Here is an excerpt from The Lobster- Poem by Howard Nemerov.

To read, or to hear, the whole wonderful and haunting poem, please click here.

To find out more about the arts education at the Farnsworth Museum, please click here.

To experience the beauty and strangeness of the world, try drawing something you think you know.

 

 

 

 

A Child’s Garden of Images by Roger Duvoisin

Well, while I am waiting for production to continue on Where Lily Isn’t (the designer at the publishing house just left, so the search is on for a replacement, *sigh*…) I will entertain both you and myself by looking through the books in my kid lit collection.

Today I pulled out a book that was a gift from a friend – A Child’s Garden of Verses by Robert Louis Stevenson, illustrated by Roger Duvoisin (The Heritage Press: 1944). Lucky for me she had two in her collection.

I have a few books illustrated by Duvoisin (you may know his work from his 1950 book Petunia). His drawings are joyful and loose, sometimes on the edge of silly. His illustrations are from the era when colored images were prepared for printing by separating them manually into multiple plates (as would be done in traditional printmaking). The plates were then printed in individual ink tones, usually including a yellow, a red, a blue or green, and black. The results create an appealingly limited palette of graphic shapes and patterns. I am a fan!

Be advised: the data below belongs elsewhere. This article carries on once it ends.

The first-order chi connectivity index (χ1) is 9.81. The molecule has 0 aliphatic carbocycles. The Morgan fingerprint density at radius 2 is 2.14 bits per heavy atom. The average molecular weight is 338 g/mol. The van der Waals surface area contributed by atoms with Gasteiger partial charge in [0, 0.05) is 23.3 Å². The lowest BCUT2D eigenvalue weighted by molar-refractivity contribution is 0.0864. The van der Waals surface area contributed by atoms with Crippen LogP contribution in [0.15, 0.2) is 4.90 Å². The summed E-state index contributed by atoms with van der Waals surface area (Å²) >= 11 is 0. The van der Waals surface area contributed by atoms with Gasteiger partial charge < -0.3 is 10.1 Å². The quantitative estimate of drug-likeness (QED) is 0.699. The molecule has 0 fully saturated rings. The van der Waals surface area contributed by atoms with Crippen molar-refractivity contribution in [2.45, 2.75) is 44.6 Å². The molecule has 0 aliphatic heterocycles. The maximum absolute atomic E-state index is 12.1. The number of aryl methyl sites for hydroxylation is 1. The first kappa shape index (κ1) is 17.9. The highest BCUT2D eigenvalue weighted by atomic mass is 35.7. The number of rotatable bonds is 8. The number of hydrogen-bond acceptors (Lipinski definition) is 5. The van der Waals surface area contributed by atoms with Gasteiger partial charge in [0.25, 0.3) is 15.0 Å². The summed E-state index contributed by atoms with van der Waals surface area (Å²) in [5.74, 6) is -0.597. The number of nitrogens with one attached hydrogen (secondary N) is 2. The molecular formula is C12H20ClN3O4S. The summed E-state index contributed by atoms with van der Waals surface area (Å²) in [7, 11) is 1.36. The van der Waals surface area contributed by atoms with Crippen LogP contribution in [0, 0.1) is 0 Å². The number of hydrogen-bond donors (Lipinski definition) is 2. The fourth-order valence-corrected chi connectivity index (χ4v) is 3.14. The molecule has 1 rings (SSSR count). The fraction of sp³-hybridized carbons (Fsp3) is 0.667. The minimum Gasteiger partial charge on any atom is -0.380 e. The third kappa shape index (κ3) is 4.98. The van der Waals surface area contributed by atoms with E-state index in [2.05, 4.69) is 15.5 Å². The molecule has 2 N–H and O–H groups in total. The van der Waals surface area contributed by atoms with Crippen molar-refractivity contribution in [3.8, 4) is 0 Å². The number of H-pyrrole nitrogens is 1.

Below from ‘Foreign Lands’:

I love how the girl’s feet exit the top of the image in ‘The Swing’, although the flattened perspective makes me worry a bit for her safety on the way down:

‘The Cow’: Perhaps a precursor to Petunia?

‘Travel’:

‘My Ship And I’:

The illustrations for the book aren’t all in color. There are many lovely black and white images, such as this for ‘The Little Land’:

and this for ‘My Shadow”:

Also for ‘Little Land’:R Duvoisin-Childs Garden of Verses-The Little Land 2

‘Autumn Fires’: Do we not feel the loss of summer looming?

‘To Minnie’: That is some rug!

For all you picture book folk – ‘Picture Books In Winter’:R Duvoisin-Childs Garden of Verses-Picture Books In Winter

And finally, a peek under the jacket cover:

Perhaps for my next post I will show more of Duvoisin’s work. It is worth exploring further.